Mona Parsons



Mona Parsons is sentenced to a Nazi prison camp for helping downed Allied airmen escape. (1945)

Canada is internationally recognized for its role as a peacekeeping nation. But Canadian soldiers have seen their share of battle and their heroism is not forgotten.


Around the world, the tragedy of war is often remembered through a beautiful and haunting poem, written to commemorate those who died in World War I. John McCrae wrote “In Flanders Fields” following his experiences in the trench warfare around Ypres, Belgium.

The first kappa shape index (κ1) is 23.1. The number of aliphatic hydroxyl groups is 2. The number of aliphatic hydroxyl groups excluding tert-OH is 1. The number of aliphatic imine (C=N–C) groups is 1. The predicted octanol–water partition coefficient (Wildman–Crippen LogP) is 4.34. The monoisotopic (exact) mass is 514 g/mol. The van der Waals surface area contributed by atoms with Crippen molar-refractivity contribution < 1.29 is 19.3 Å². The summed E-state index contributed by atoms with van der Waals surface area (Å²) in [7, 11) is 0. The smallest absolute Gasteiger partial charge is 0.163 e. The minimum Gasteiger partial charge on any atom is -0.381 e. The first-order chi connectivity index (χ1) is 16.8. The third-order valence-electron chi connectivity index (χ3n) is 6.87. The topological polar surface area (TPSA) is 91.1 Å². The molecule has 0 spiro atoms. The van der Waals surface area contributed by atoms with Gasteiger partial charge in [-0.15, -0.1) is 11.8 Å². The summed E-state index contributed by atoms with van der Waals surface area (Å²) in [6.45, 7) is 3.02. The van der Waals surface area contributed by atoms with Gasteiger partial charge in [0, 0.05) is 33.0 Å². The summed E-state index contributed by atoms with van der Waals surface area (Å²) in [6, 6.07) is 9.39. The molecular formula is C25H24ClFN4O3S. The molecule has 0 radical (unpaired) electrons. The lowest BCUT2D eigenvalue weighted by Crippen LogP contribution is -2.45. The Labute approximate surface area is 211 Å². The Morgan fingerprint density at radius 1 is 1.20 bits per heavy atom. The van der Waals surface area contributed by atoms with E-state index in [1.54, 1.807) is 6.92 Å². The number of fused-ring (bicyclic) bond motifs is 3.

It was Canada that proposed a UN Peacekeeping Force in 1956. When he was a Brigadier-General, Jacques Dextraze, one of Canada's most distinguished peacekeeping commanders, led missions to rescue NGO personnel in the Congo.


Sergeant-Major John Osborn and Andrew Mynarski both died while valiantly trying to help others. Sergeant-Major Osborn protected his company by throwing himself on a live grenade. And Andrew Mynarski attempted to save his comrade after their Lancaster Bomber was hit by enemy fire. They were posthumously awarded the Victoria Cross for their heroic acts.


Mona Parsons from Wolfville, Nova Scotia, was the only Canadian female civilian to be imprisoned by the Germans during World War II. She and her Dutch husband were convicted for attempting to repatriate downed Allied airmen.


These Minutes pay homage to Canada's military history.